Supply Chain Attacks on The Rise As PHP Infiltrated With Backdoor Malware

Malware has plagued the supply chain during the pandemic, providing an easy route for hackers to infiltrate systems relying on third-party applications and services. A new attack has been reported this week – on Sunday last; the PHP project announced that hackers gained access to its primary Git server. They proceeded to upload two malicious commits, including a backdoor. Luckily, the commits were discovered before being sent to production.

PHP is a general-purpose scripting language especially suited to web development. It is extremely popular and a powerful tool for making dynamic and interactive Web pages. PHP can be embedded into HTML, which can make a PHP-driven attack particularly dangerous.

The attacks were pushed to the php-src (source) repository, meaning the hackers could pull off a supply chain attack if developers picked up the code, believing it to be legitimate.

Both pushes, which be viewed here, claimed to be ‘fixing a typo’ within the code. The pushes were made using the accounts of PHPs founders, Rasmus Lerdorf and Nikita Popov. This gave the push an air of credibility, as it appeared to come from trusted sources.

In a statement, Popov explained, “We don’t yet know how exactly this happened, but everything points towards a compromise of the server (rather than a compromise of an individual git account).”

Popov went on to explain that PHP would be moving its servers to GitHub, hoping for added security.

“While investigation is still underway, we have decided that maintaining our own git infrastructure is an unnecessary security risk, and that we will discontinue the server. Instead, the repositories on GitHub, which were previously only mirrors, will become canonical. This means that changes should be pushed directly to GitHub rather than to”

Popov also explained they would review their entire repository, searching for any corruption or traces of Malware.

Craig Young principal security researcher at Tripwire said regarding the attack, “Had it not been detected, the code could have ultimately poisoned the binary package repositories which countless organizations rely upon and trust. Open-source projects which are self-hosting their code repositories may be at increased risk of this type of supply chain attack and must have robust processes in place to detect and reject suspicious commits”

Malware Attacks On The Supply Chain


As business relies more on third-services, the digital supply chain has placed a target on its back for hackers with malware. While a business or industry may employ tight cybersecurity practices, a supply chain malware attack can mean targeting the weakest link and finding a foothold into a secured business. These sorts of attacks have been rife in the last 12 months, most notably the SolarWinds attack, which SaferNet covered previously.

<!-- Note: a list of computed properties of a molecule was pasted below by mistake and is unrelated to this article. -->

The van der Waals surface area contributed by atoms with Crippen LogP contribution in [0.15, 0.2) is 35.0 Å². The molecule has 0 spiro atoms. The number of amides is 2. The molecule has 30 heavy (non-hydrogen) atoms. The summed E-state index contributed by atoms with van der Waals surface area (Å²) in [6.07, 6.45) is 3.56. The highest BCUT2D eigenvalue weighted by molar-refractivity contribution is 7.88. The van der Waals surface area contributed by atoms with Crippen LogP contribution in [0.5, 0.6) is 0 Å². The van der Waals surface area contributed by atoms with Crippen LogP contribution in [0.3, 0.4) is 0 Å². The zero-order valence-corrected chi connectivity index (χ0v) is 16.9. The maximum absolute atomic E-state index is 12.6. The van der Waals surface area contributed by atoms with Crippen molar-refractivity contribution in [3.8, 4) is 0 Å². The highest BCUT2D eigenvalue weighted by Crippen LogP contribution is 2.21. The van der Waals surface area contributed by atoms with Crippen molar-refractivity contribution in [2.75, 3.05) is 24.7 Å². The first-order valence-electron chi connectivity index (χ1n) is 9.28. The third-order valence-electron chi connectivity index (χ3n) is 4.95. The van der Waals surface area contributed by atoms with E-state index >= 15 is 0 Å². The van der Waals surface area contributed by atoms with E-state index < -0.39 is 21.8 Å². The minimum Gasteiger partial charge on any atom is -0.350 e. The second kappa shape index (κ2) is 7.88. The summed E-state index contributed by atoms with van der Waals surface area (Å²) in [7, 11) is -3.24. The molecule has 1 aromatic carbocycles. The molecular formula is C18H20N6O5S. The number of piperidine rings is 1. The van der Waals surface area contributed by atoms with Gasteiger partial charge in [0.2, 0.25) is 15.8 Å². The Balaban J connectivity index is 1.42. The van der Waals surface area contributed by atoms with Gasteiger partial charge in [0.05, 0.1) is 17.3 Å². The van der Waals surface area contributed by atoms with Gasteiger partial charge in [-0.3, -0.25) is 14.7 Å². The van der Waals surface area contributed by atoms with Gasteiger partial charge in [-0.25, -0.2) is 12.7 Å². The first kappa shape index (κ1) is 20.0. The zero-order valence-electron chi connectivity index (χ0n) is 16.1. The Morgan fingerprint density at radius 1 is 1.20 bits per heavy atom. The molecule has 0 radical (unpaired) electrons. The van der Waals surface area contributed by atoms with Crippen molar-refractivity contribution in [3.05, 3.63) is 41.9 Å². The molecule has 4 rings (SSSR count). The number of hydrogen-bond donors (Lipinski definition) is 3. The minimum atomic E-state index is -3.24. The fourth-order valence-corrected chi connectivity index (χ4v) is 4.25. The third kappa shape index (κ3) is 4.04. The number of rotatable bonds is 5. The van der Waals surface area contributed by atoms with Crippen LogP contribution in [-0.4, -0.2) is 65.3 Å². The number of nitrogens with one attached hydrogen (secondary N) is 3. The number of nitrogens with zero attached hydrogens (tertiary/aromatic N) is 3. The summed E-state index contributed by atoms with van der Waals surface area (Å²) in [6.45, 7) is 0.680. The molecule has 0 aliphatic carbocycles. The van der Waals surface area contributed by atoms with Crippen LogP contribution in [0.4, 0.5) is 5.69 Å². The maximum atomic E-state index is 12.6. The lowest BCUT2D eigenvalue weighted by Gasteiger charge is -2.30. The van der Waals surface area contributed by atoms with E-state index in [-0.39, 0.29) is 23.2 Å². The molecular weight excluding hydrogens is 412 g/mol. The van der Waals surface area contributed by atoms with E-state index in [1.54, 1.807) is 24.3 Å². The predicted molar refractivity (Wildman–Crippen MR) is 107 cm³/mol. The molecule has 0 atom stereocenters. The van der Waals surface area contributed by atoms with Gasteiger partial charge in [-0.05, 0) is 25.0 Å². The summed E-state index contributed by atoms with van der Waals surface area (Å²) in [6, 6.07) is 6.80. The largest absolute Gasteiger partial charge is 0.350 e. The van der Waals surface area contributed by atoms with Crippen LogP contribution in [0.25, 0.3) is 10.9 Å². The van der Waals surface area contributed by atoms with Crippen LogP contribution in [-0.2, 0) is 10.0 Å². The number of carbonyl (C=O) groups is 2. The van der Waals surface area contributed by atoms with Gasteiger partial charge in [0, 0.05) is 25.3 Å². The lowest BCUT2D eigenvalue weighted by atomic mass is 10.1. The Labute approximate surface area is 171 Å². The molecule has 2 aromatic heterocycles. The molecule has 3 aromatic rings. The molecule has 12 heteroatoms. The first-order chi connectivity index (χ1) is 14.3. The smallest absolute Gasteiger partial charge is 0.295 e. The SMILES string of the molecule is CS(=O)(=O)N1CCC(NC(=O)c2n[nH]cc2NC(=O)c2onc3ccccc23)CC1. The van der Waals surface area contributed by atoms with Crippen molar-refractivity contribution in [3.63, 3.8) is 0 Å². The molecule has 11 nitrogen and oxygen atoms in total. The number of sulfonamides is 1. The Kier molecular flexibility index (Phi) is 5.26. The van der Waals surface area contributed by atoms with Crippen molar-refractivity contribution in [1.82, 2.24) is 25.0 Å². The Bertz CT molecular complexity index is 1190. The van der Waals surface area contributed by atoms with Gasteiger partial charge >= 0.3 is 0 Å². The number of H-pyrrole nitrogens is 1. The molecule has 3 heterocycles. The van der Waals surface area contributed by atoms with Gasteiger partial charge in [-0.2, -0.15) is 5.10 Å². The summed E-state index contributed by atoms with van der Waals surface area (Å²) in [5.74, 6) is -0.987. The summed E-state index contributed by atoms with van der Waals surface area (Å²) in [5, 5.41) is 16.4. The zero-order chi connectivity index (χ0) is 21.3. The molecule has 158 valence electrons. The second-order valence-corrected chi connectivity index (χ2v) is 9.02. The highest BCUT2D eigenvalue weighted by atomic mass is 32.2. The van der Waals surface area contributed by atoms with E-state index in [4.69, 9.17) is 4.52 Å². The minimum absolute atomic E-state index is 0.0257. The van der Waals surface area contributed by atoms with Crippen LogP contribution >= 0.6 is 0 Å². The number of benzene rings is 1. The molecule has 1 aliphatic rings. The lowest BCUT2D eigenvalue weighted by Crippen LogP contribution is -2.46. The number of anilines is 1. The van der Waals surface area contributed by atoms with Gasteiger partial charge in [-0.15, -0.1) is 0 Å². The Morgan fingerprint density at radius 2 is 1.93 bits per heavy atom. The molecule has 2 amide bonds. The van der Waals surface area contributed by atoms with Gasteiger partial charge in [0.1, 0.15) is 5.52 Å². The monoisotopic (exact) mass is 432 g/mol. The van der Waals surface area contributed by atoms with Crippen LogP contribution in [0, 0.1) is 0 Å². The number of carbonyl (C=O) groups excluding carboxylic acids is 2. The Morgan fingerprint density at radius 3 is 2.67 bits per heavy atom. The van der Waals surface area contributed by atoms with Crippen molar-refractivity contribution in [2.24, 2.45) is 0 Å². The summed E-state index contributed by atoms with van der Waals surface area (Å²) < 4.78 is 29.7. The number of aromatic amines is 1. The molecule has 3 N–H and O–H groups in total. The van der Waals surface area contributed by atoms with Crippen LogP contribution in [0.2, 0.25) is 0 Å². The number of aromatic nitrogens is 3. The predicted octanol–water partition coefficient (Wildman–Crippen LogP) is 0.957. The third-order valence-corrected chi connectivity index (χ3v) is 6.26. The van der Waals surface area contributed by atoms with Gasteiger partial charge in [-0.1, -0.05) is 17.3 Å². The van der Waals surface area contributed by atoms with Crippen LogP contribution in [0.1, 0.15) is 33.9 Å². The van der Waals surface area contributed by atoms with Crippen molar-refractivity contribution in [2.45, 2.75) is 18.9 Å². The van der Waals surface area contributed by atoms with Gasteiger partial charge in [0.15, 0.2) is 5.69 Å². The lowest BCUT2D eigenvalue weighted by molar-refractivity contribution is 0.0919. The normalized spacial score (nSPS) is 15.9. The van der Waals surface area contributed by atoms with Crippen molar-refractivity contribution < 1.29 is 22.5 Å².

Weaponizing code dependencies, like with PHP, is a relatively new attack vector. Last year, researchers spotted malicious packages targeting internal applications for Amazon, Lyft, Slack and Zillow (among others) inside the npm public code repository — all of which exfiltrated sensitive information. The packages weaponized a proof-of-concept (PoC) code dependency-confusion exploit that was recently devised by security researcher Alex Birsan to inject rogue code into developer projects.

In December, RubyGems, an open-source package repository and manager for the Ruby web programming language, took two of its software packages offline after they were found to be laced with malware.

And in January, three malicious software packages were published to npm, masquerading as legitimate by using brandjacking. Any applications corrupted by the code could steal tokens and other information from Discord users, researchers said.

Previous to the pandemic, one of the most infamous malware supply chain attacks occurred in 2017, which was attributed to Russia. The NotPetya malware compromised Ukrainian accounting software as part of an attack designed to target the country’s infrastructure, but the malware spread quickly to other countries. NotPetya wound up doing more than $10 billion in damage and disrupted operations for multinational corporations such as Maersk, FedEx, and Merck.

Supply chain attacks are attractive to hackers because when commonly used software is compromised, the attackers could potentially gain access to all the enterprises that use that software.



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